Holy christ this game is hard.
Hang on. I’ll be right back, going to get another round of Luftrausers in before the review.
Won’t be a minute.
Okay, that was three rounds, but you didn’t notice.
The Play’s The Thing
Some play experiences are just too pure to actually convey. I can’t tell you exactly what it’s like to play Luftrausers in text, because all the words for that have not been written in English. Perhaps in the language of the Ten Year Old I can.
You launch out of the submarine like FOOOSH then you’re flying around all nnnnneeeeewaaaaaaahhh while you weave between bullets all whup-whup-whah then you have to find a target and gun them down – papapapapow or maybe FOOSH or sometimes KABOOM – but then, then, there’s like, sometimes there’s a fire on your ship, or you’ve been hit like TING and suddenly you have to prioritise your attacking or your movement or maybe just go for it and try to dive all NNNnyyyYYYYEEEUUWWWWCKPSH! into something to end the game.
I don’t think that helped much at all.
Luftrausers is a game of play. The framing device is almost meaningless – it simply informs its aesthetic. The aesthetic is beautifully simple; there are shapes on the field that aren’t you, and there’s you, and you fly around with the four button-control and shoot things until you are eventually shot. Your plane – the ‘rauser’ – can be customised with a surprising variety of extra bits and pieces, which change how you shoot, move, take hits, deal with pursuits or even see your demise. If you have seen the gameplay video, you can play Luftrausers.
Chaotic, Not Random
What I think is most remarkable about Luftrausers is that it is a game that, for all of its chaos is anything but random. It is a thousand intricately designed, tightly interconnected parts. Some of the parts are simple, and do simple things; some are complicated, but nothing that happens in the game is happening randomly. No, there’s a cause and effect to all of it; enemies will shoot you based on the timers they each have, and they’re spawned based on their own timers, and they react to your movements based on their momentum and there are boats and battleships that track you at a slow pace and if you can actually keep track of this, you are clearly some sort of monstrous space-brain. Chances are you can’t, and the only way you can come close is to either slip into a meditative state, where the play simply is, or embrace the futility of it all and enjoy dying over and over again.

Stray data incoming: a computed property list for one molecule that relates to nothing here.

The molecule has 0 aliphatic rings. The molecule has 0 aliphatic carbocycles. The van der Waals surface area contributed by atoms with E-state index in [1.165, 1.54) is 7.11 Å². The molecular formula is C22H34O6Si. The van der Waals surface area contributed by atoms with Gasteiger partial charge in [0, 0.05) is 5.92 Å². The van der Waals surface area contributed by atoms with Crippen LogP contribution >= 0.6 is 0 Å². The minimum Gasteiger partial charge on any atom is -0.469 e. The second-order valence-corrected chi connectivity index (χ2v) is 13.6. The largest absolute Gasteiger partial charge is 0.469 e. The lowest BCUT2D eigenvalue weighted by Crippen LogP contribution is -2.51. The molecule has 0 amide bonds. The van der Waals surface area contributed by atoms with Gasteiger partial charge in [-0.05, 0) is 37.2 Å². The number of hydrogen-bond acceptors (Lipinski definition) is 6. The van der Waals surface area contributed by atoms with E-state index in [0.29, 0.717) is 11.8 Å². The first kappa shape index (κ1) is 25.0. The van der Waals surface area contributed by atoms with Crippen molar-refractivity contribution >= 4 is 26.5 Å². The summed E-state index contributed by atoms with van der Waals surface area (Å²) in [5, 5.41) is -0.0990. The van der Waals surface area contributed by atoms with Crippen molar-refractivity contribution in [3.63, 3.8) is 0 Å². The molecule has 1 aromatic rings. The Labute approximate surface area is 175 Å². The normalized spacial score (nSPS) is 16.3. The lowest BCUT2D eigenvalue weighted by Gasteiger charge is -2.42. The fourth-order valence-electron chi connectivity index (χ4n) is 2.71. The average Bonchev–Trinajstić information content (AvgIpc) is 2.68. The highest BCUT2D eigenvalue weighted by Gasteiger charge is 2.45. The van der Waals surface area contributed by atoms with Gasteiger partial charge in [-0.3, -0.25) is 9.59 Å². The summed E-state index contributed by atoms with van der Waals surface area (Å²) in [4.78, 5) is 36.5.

If I had to criticise Luftrausers, and well, I sort of do, it would be that for all of this intricacy of systems, it’s not going anywhere. Everything about Luftrausers returns to its circle; when you run out of combo, you simply rebuild it again; when your Rauser is destroyed, you get a new one; when your interest wanes, you close the game for now. There isn’t any plot, any advancement. It is combat without background, violence without context. In its purest sense, Luftrausers is combat pornography, designed to create a simple scenario for you to enjoy with as little preamble as possible, and go away just as readily.
It’s not shallow, it’s not simple, but it is very convenient.
You can get it via Devolver, on the PSN, Steam, and via the Humble store.
Buy it if:
- You want something fast, iterative, and tense.
- You want something unpredictable and reckless.
Avoid it if:
- You don’t like reflex games.
- You want a game that feels really fair.